Not All Olive Oil is the Same

Olive oil contains monounsaturated fatty acids, commonly referred to as Omega 9, the same oil as found in avocado, macadamia, and pecan oils. Omega 9 fatty acids are not essential or required for a healthy body. If you buy cheap or inferior olive oil it is no different than the other fore mentioned oils.  

Based on research by Dr. Mary Flynn, PHD, RD, Associate Professor at Boston University, olive oil is a very powerful medicine which may prevent and treat most major diseases now being treated with drugs. In Mediterranean countries where olive oil is consumed liberally, there is much less heart disease, strokes, high blood pressure, dementia, arthritis, oxidative stress, and inflammation. The people in these countries, on average, consume 3-4 tablespoons of olive oil per day, often directly off the spoon or by a shot glass of oil. Most Americans consume little or no olive oil at all. The people of the Mediterranean countries consume, on average, 20 liters of olive oil per year. In America, the average is less than 1 liter per year.

But, not just any olive oil will do. Superior, extra virgin olive oil, having a very high content of polyphenols, has a remarkable medicinal affect. Polyphenols found in olive oil will leave a peppery or spicy aftertaste in the back of your throat. A buttery tasting olive oil, with a very low level of polyphenols, in my opinion, does not have a medicinal effect. There are 8,000 polyphenols that are major components found in many whole, natural foods often not consumed in the American diet.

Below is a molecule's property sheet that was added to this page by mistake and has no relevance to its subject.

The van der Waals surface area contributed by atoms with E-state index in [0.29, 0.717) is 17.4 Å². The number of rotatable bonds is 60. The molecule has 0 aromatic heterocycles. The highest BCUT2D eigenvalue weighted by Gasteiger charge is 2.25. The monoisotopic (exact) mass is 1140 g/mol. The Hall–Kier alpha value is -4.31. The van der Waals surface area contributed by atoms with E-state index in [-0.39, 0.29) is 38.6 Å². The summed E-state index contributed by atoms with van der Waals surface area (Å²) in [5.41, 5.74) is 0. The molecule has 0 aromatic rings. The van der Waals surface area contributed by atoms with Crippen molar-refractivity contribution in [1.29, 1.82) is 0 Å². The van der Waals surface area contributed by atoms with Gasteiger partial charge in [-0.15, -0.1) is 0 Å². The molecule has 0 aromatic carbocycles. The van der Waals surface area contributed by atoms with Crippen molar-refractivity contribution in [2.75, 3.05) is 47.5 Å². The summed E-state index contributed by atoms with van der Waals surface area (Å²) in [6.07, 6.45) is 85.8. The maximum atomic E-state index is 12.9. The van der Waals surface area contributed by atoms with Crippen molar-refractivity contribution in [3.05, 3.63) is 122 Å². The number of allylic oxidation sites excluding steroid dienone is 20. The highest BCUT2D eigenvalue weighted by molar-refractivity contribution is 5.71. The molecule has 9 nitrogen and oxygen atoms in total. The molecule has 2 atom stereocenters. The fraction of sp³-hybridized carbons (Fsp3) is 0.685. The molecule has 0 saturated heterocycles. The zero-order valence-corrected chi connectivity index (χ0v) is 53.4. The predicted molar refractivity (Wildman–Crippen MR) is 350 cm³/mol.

The two most powerful medicinal foods consumed in the Mediterranean diet are #1. Olive Oil and #2. Red Wine.

Mary Flynn has been researching olive oil for over 30 years.  I guess you could call her an expert in the nutritional value of olive oil and this is what she has to say;  “Published studies show that no other food comes close to Extra Virgin Olive Oil for the prevention and treatment of chronic disease.” Associate Professor Mary Flynn, Brown University. 

What Makes Extra Virgin Olive Oil So Healthy? – The biggest thing that makes extra virgin olive oil so healthy is its unique, disease-fighting component, polyphenols. Polyphenols are a potent antioxidant; the amount of polyphenols found in extra virgin olive oil is truly amazing!